First off, let me confess that I am completely and hopelessly enamored with Vatel Manila (Flowers by Dylan Gozum). As a link I found on the website of The Mango Farm, an events venue in Antipolo, I have been incessantly stalking Dylan's blog, allowing myself to be mesmerized by his designs, wishing someday I could witness this floral genius at work.
Although I have not met Dylan in person, I can only surmise from the photos and descriptions in his blog that he is no ordinary florist. He truly knows his flowers -- their common and scientific names, scent, pliability and seasonality. He is driven by inspiration and when limited by a bride's budget, he relies on his creativity to source out accessories or devise flower combinations to turn his floral blueprints into architectural creations that leave his brides (and me) gasping for air.
If no two weddings are alike, shouldn't the flowers, as well as the look and feel of every ceremony and reception also be unique for every wedding? That's what Dylan believes (even if other brides insist on copying decor from other weddings). My dears, there is such a thing as a "peg" but I'd rather go for something "personalized."
Dylan, to my mind, epitomizes the floral stylist that matches my affection for flowers -- someone who considers doing flower arrangements as both a science and an art form. How many florists truly see both the blossom and the bouquet? Who can scrutinize the anatomy of a table centerpiece? Who can seemingly coerce flowers to bend to do his will so that he can transform them into something too beautiful for words?
I suspect that Dylan is actually a "flower whisperer." :-)
Ok, I admit. I'm a fan. And if there's anything I hate about Vatel Manila, it is the fact that they were not yet around when I got married half a decade ago.
Just look at these photos and seethe with flower envy:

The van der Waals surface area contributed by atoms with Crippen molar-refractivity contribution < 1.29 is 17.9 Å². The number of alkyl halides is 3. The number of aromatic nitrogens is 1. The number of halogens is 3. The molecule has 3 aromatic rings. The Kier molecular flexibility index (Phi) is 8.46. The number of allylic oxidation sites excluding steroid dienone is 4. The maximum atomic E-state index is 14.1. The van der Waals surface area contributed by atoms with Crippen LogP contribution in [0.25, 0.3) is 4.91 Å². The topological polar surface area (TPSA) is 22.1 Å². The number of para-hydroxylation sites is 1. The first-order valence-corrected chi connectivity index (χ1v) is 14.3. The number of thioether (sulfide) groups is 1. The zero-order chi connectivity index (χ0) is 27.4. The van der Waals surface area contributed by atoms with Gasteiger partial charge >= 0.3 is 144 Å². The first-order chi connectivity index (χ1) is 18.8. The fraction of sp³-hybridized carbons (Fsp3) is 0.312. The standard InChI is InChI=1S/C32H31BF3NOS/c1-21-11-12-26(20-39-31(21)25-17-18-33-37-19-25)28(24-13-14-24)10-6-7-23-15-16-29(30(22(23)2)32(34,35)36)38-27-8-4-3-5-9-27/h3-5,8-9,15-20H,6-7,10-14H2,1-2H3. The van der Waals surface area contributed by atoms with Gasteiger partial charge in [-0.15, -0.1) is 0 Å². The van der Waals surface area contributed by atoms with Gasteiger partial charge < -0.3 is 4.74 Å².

Definitely a backdrop with bite. Hint, hint.
I hope no animals were harmed in making this bouquet. :-P
What I love most about Dylan's body of work is that he practices the art of real elegance, or what I'd like to call "glamour with restraint." Even with the recession looming over our heads, I am left dumbfounded how some couples still opt to go the extravagant route, defending their overbearing wedding details with "because we only get married once." To each his own, I suppose but there must be a limit as to how a wedding should look like, never short of being mistaken for a corporate launch or variety show. :-P
Below is Vatel Manila's Guiding Principles for Designing their flowers:
OUR GUIDING PRINCIPLES FOR DESIGNREFINED SIMPLICITY. This is something we work hard to perfect. While we may have differing views on what is "elegant", we humbly present here our guiding principles in design.
1.) Simple and tasteful. The Filipino's current penchant for the "production number-act" is something we have discussed and studied thoroughly among ourselves. This may be something we have acquired from television and from our increasing buying power. In the end, our homes end up being filled - to every crook and cranny - with things: huge aparadors and dividers go side by side with knick-knacks from our travels, as well as with our seeming fetish for souvenirs from just about any event and place. In short, horror vacui. However, Filipino design as gleaned from our history and traditions, hardly border on the loud and boorish. The work of our indigineous peoples and local weavers attest to the beauty of our artwork. This concept - simple and tasteful - is at the core our design sensibility.